Senator Christopher Dodd: Democrats might need a month off from Health reform

Posted by Kendall Harmon

Democratic Sen. Chris Dodd said today that Democrats may need to take more than a month off from the health care debate to regroup, saying it is up to President Obama to lead the way.

Dodd is the first congressional Democratic leader to suggest such an extended break, signaling that Democrats’ may be much further from a workable endgame strategy than they have suggested in the days since Republican Scott Brown won the Massachusetts Senate seat and ended the Democrats’ 60-vote majority.

The comments are sure to raise questions about whether Democrats are giving up on reform. A month-long break would almost certainly kill any momentum health reform has left, making it that much harder to pass.

Read it all.

Filed under: * Culture-WatchHealth & Medicine--The 2009 American Health Care Reform Debate* Economics, PoliticsPolitics in GeneralHouse of RepresentativesOffice of the PresidentSenate

11 Comments
Posted January 23, 2010 at 11:22 am [Printer Friendly] [Print w/ comments]



1. Archer_of_the_Forest wrote:

Says the man who is about to retire…

January 23, 12:25 pm | [comment link]
2. azusa wrote:

New commandment: Thou shalt have no other Dodds before thee.

January 23, 1:37 pm | [comment link]
3. J. Champlin wrote:

A 2000 page bill full of bad compromises and concessions does not gladden the heart.  Neither does Medicare going bankrupt within eight years or $23,000 in the parish budget to insure one family and one single person.  The opposition to reform has traded on distortion, misinformation, fear, and flat out incoherence—as in, “I’m opposed to a government take over of health care and don’t take away my Medicare!”  This turnaround goes to the question of whether we can still govern when the stakes are high.

January 23, 1:40 pm | [comment link]
4. Sick & Tired of Nuance wrote:

It may not gladden your heart, but it gladdens mine.  I am tired of paying for everyone else’s insurance.  I have a family of 5 and as the sole income earner, it tries my patience sorely to be made to pay for other people that have not been responsible with their own finances, who have in fact been profligate, and that continue to try to pick my pocket each and every payday to finance their poor life choices.  I started out working part time minimum wage.  I have personally lived the life of the working poor for more than a decade of my life.  I have finally worked worked my way up to a decent living and lifestyle and after waiting until we could afford it, raising a family.  I despise limo-liberals stealing my money with the power of government coercion to bribe a particular voting block at my expense!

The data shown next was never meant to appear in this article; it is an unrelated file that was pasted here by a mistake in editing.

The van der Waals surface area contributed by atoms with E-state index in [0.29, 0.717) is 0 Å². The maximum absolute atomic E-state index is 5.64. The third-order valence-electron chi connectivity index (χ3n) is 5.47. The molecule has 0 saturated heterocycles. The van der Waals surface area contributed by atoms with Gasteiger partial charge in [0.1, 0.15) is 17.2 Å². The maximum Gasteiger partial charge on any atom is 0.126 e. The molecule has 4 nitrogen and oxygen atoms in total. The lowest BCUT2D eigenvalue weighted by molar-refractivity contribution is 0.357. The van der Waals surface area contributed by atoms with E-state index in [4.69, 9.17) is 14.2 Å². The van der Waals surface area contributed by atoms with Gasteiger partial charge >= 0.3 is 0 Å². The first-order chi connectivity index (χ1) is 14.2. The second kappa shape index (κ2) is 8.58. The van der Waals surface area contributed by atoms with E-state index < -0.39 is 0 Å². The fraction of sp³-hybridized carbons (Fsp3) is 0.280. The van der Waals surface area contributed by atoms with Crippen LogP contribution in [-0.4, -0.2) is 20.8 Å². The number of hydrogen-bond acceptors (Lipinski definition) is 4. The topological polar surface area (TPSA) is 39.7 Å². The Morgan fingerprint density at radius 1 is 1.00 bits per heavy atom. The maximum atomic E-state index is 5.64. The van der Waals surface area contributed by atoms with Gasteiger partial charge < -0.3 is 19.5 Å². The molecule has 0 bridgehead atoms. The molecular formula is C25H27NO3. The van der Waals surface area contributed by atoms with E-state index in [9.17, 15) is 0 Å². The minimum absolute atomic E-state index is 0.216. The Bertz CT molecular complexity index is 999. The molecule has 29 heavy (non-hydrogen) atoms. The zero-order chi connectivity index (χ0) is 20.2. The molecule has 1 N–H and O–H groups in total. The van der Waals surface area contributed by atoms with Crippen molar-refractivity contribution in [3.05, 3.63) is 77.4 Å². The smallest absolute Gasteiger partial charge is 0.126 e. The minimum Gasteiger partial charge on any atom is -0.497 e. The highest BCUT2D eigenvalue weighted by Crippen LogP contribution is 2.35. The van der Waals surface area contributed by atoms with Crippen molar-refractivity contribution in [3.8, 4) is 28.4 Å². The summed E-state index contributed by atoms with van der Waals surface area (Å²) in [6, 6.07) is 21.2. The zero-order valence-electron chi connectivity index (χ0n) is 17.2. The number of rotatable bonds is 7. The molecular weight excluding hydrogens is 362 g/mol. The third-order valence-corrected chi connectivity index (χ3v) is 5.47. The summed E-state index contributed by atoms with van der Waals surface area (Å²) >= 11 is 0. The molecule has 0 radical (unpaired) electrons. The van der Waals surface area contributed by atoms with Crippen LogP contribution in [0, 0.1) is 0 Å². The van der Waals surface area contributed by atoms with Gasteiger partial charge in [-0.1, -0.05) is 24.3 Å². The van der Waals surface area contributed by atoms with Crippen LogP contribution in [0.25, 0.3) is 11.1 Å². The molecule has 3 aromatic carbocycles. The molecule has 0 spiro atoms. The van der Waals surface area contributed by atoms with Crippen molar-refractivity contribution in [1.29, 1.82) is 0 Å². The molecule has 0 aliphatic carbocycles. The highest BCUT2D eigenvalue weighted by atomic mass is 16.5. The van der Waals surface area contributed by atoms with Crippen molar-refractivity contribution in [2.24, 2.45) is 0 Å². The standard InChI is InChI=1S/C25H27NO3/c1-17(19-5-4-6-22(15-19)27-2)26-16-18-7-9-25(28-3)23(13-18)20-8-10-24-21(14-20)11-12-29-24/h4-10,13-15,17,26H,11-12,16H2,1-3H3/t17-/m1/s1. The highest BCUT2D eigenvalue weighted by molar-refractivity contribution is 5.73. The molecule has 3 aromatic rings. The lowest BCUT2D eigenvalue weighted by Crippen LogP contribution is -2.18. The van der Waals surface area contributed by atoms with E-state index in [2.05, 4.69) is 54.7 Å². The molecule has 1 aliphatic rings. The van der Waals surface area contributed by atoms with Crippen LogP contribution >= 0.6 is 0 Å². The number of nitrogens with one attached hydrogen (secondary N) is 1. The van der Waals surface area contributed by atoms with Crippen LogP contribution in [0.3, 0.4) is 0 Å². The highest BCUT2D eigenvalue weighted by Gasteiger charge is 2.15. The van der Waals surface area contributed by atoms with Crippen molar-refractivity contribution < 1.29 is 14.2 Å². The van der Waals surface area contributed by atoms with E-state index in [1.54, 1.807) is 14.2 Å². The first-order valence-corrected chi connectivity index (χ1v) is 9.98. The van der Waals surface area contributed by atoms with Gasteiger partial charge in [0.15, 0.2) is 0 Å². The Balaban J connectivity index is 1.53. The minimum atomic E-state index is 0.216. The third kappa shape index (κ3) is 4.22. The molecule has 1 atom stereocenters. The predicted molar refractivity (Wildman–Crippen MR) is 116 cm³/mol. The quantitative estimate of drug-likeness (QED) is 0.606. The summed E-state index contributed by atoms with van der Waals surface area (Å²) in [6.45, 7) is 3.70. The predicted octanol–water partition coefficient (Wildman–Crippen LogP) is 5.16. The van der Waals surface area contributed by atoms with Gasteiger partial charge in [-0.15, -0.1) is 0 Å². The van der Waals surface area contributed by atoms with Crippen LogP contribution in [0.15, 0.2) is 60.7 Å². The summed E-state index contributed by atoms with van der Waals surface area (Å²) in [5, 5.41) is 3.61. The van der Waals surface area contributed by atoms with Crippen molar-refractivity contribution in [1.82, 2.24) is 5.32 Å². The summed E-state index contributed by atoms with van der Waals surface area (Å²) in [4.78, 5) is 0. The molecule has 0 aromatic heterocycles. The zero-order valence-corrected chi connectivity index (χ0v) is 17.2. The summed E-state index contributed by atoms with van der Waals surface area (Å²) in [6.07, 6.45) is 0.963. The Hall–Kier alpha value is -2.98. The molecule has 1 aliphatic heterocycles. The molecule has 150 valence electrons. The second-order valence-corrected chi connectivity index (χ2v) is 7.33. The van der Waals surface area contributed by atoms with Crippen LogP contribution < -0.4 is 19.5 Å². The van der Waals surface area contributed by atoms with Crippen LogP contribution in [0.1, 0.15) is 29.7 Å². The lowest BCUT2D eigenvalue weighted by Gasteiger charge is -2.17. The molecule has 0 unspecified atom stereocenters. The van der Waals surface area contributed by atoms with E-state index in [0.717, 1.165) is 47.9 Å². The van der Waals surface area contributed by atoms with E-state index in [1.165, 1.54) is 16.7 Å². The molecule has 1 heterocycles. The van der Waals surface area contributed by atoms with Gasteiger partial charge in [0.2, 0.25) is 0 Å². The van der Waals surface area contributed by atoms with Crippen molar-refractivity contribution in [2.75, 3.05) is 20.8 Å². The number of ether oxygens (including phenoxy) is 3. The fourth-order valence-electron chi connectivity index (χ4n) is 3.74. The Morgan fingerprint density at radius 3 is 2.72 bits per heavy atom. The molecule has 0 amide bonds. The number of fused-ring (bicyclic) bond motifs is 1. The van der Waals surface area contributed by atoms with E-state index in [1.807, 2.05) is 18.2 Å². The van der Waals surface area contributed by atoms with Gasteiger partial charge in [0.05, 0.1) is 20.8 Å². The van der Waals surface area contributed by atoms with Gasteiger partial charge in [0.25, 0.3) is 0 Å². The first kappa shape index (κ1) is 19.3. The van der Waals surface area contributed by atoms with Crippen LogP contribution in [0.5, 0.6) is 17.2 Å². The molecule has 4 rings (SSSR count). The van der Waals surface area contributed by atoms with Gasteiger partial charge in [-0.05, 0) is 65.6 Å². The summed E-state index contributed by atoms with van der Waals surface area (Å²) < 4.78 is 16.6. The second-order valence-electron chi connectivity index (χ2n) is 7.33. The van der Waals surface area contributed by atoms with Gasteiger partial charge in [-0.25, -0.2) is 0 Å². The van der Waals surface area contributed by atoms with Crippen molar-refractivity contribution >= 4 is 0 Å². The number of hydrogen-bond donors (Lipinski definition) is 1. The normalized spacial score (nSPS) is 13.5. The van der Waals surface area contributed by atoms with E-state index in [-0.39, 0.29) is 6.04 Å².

So, yes, it does make the heart glad that the socialistic health care fiasco is about over and done with.

January 23, 3:55 pm | [comment link]
5. Cennydd wrote:

You’re not alone.

January 23, 4:12 pm | [comment link]
6. Connecticutian wrote:

I am happy to hear this.  And my highest reasonable hope is that the new Senator from Mass will result in serious gridlock; the less they do “for” us, the better off we are.

However, I have to take strong exception to this:
“...it is up to President Obama to lead the way…”

This is an aspect of government in general, and the health “reform” debate especially, that really galls me.  Why is the legislative branch deferring to, even pandering to, the executive branch?  Listen up, Dodd (and Reid, and Pelosi, et al)... you “represent” us, not the office of the President.  If “we the people” understood that, maybe we wouldn’t act like we were electing a king instead of a manager when we visit the polls.